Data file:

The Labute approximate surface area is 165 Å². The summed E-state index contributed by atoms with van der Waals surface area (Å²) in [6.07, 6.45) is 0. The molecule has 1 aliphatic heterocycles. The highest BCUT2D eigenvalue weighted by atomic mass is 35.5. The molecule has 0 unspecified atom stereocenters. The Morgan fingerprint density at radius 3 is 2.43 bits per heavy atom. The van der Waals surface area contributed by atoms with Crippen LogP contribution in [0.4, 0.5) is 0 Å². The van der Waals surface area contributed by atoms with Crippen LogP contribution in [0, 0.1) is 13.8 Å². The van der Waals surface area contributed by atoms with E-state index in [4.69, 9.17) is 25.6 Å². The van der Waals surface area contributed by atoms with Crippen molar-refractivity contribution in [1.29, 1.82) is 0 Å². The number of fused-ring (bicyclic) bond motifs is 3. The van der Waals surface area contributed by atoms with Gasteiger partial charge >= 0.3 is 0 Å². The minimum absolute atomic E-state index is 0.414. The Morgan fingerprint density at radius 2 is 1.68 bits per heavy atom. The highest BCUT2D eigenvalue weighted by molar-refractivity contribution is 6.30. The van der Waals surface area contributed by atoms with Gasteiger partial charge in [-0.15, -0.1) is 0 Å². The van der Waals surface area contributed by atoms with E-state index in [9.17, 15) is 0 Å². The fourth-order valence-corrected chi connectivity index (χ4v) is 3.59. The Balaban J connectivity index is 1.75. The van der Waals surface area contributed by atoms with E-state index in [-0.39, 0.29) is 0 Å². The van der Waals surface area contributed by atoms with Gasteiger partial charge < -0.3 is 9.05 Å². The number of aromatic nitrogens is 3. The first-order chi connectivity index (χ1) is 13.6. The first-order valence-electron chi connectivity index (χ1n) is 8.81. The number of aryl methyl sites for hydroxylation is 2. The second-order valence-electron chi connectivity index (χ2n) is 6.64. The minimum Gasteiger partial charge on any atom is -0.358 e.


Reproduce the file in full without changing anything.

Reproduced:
The Labute approximate surface area is 165 Å². The summed E-state index contributed by atoms with van der Waals surface area (Å²) in [6.07, 6.45) is 0. The molecule has 1 aliphatic heterocycles. The highest BCUT2D eigenvalue weighted by atomic mass is 35.5. The molecule has 0 unspecified atom stereocenters. The Morgan fingerprint density at radius 3 is 2.43 bits per heavy atom. The van der Waals surface area contributed by atoms with Crippen LogP contribution in [0.4, 0.5) is 0 Å². The van der Waals surface area contributed by atoms with Crippen LogP contribution in [0, 0.1) is 13.8 Å². The van der Waals surface area contributed by atoms with E-state index in [4.69, 9.17) is 25.6 Å². The van der Waals surface area contributed by atoms with Crippen molar-refractivity contribution in [1.29, 1.82) is 0 Å². The number of fused-ring (bicyclic) bond motifs is 3. The van der Waals surface area contributed by atoms with Gasteiger partial charge >= 0.3 is 0 Å². The minimum absolute atomic E-state index is 0.414. The Morgan fingerprint density at radius 2 is 1.68 bits per heavy atom. The highest BCUT2D eigenvalue weighted by molar-refractivity contribution is 6.30. The van der Waals surface area contributed by atoms with Gasteiger partial charge in [-0.15, -0.1) is 0 Å². The van der Waals surface area contributed by atoms with E-state index in [9.17, 15) is 0 Å². The fourth-order valence-corrected chi connectivity index (χ4v) is 3.59. The Balaban J connectivity index is 1.75. The van der Waals surface area contributed by atoms with E-state index in [-0.39, 0.29) is 0 Å². The van der Waals surface area contributed by atoms with Gasteiger partial charge < -0.3 is 9.05 Å². The number of aromatic nitrogens is 3. The first-order chi connectivity index (χ1) is 13.6. The first-order valence-electron chi connectivity index (χ1n) is 8.81. The number of aryl methyl sites for hydroxylation is 2. The second-order valence-electron chi connectivity index (χ2n) is 6.64. The minimum Gasteiger partial charge on any atom is -0.358 e.